When wine calls, I follow. Intrigued by descriptions of stellar wines and stunning scenery, I gladly let vino lead me to Naples for the 13th annual Vitigno Italia festival. More than just a showcase for wine, Vitigno Italia was a vivacious celebration of the unique culture of the south of Italy. An ancient city with a modern edge, Naples is the capital of the Campania region and Italy's third largest city.
From the volcanic peaks of Mt. Vesuvio to the blue Mediterranean waters that caress its coast, from the bustling crowds strolling & shopping along the elegant & energetic Via Toledo to the quiet piazzas where locals meet for an aperitivo, Naples is a city of charming contrasts. A bilingual city where its own melodic Neapolitan language co-exists with Italian, Naples is nature and modernity, chaos and calm; and Vitigno Italia captured all of these qualities.
image courtesy of WikiWand
When was the last time you attended a wine tasting in a Medieval castle? Naples' oldest standing fortification, the majestic seaside Castel dell'Ovo was the spectacular venue for Vitigno Italia. For three days (May 21-23), thousands of attendees strolled the Castle to taste a variety of wines from the south of Italy and other regions. Vitigno Italia also showcased a selection of Italian cheeses, cured meats, and other delicacies. A festival without attitude, Vitigno Italia had a welcoming and energetic vibe that attracted multi-generations, couples, singles, many local residents, and tourists.
Yes, Vitigno Italia is a great party but it is also very serious about the business of wine. The festival's Napoli Wine Challenge, led by a judging panel that included prestigious Italian wine writers Daniele Cernilli (Doctor Wine), Chiara Giorleo, and Luciano Pignataro, used a blind tasting format for the final selection of five wines that were honored as the best in their category. (I was honored to be a member of this esteemed judging panel. Visit Chiara's website for the list of winners.) At Vitigno Italia, wine producers also had the important opportunity to meet with an international delegation of buyers from Asia, the Middle East, and other European nations, who would consider exporting their wines abroad.
Stefano Carbone (press official for Vitigno Italia) and a delighted festival attendee enjoy a glass of wine poured by the one-and-only Alessandro Scorsone - the official sommelier of Italian Parliament. (Yes, the Italian government has a sommelier. Can we please do this in the United States?)
Massimo Setaro of Casa Vinicola Setaro and his prize-winning Caprettone Spumante Metodo Clasico from Vesuvio. This unique and elegant sparkling wine, produced from the indigenous Caprettone grape, won the sparkling wine category at Vitigno Italia's Napoli Wine Challenge.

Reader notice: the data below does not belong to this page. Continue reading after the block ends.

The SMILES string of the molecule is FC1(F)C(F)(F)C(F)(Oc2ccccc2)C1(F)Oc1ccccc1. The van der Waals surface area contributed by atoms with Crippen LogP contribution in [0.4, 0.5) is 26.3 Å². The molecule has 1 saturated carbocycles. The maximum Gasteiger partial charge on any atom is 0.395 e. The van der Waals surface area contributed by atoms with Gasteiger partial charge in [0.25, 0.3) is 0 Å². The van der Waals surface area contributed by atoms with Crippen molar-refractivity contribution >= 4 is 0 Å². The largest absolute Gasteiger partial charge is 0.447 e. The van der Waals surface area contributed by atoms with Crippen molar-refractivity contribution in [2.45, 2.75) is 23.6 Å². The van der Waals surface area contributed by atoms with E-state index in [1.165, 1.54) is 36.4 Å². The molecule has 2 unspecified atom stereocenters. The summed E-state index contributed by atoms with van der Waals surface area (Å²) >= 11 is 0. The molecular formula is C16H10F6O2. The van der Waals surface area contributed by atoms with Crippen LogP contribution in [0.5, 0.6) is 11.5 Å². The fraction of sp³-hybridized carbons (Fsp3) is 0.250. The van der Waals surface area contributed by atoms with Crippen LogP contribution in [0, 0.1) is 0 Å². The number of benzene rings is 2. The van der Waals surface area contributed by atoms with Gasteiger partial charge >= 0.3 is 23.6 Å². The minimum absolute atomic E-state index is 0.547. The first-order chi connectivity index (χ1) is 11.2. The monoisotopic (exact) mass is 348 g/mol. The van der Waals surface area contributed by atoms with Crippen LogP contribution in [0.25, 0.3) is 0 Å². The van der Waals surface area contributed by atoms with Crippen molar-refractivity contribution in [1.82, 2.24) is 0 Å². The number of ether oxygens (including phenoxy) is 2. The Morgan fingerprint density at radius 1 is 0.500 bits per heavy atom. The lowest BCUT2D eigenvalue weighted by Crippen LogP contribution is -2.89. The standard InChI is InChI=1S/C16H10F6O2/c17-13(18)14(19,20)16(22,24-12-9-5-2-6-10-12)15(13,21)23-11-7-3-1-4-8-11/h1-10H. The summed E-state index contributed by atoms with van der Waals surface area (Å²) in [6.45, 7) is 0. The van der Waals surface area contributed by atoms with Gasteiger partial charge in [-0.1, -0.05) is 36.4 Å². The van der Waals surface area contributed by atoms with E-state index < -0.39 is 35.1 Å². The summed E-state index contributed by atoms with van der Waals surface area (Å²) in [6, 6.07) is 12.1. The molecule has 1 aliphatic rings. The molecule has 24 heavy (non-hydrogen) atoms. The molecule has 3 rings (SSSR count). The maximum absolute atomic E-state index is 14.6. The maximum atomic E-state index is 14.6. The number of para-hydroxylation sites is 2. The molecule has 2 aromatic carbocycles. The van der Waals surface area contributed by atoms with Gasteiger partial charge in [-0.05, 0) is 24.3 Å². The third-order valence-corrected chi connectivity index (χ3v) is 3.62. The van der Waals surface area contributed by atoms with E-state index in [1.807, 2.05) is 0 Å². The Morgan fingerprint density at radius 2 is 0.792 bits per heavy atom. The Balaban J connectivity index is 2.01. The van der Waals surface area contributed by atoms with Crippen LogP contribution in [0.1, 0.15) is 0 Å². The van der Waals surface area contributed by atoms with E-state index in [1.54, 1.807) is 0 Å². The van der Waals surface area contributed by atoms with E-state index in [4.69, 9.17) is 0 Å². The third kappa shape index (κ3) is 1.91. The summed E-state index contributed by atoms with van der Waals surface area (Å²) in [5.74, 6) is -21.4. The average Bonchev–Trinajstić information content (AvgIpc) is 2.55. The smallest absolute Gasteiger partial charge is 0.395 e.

I was first introduced to Ilaria Pettito of Donnachiara when she was in New York City last year promoting her family's superb wines. It was a wonderful surprise to see Ilaria, and her partner in life & business, Francesco De Rienzo at Vitigno Italia. Their participation showed that Vitigno Italia is indeed considered a very important event for the region's winemakers. Donnachiara produces some of the most acclaimed wines in the Campania region. Their vineyards in Montefalcione, an ancient village in the Avellino province, have been in Ilaria's family for 150 years. Their wine portfolio includes elegant expressions of Fiano de Avellino, Greco di Tufo, and Taurasi.
The legendary volcano Vesuvio (Vesuvius) is perhaps Naples' most famous resident and this force of nature also lends its name to the Vesuvio DOC. Ciro Giordano of Cantine Olivella is also president of the Consorzio Tutela Vini Vesuvio. The wines of the Vesuvio DOC were well-represented at Vitigno Italia. One of the unique wines that I tasted at Vitigno Italia was Cantina Olivella's "Katá" - a white wine made from the Catalanesca grape. Catalanesca has its roots in Spain and was brought to the Napoli region in the 15th century.
Winemaker Maurizio Russo of Cantina del Vesuvio proudly shows the mineral-rich black soil of his vineyard on the slopes of Vesuvio - one of the benefits of being so close to a volcano. Wines from Vesuvio have a defined mineral character that add elegant and earthy textures and flavors. The Cantina del Vesuvio portfolio includes Lacryma Christi del Vesuvio which is produced from the indigenous grapes Caprettone (white) and Piedirosso (red).
While in Naples, I took a short excursion to Pompei to explore the legendary ancient city that was destroyed by the eruption of Vesuvio in 79 AD. In addition to the Roman ruins of the homes, market, and spa; there are several small vineyards on the property that recreate the viticulture of that time. This exciting project is managed by Mastroberardino winery and winemaker Antonio Capone was my gracious tour guide for the day. Antonio eloquently described Vesuvio as a "devil and an angel" - capable of great destruction but also enriching the soil to grow rich grapes that beautifully express the terroir. Mastroberardino produces a limited number of bottles of these very special wines from Pompei.
Thank you to everyone at Vitigno Italia, the Consorzio Tutela Vini Vesuvio, the Italian Trade Commission, and all of the welcoming Neapolitans who made my first visit to the south of Italy so memorable. If you've been thinking of visiting Naples, I highly recommend going to Vitigno Italia 2018. Let wine lead you to Naples and so much more will be revealed. Cheers!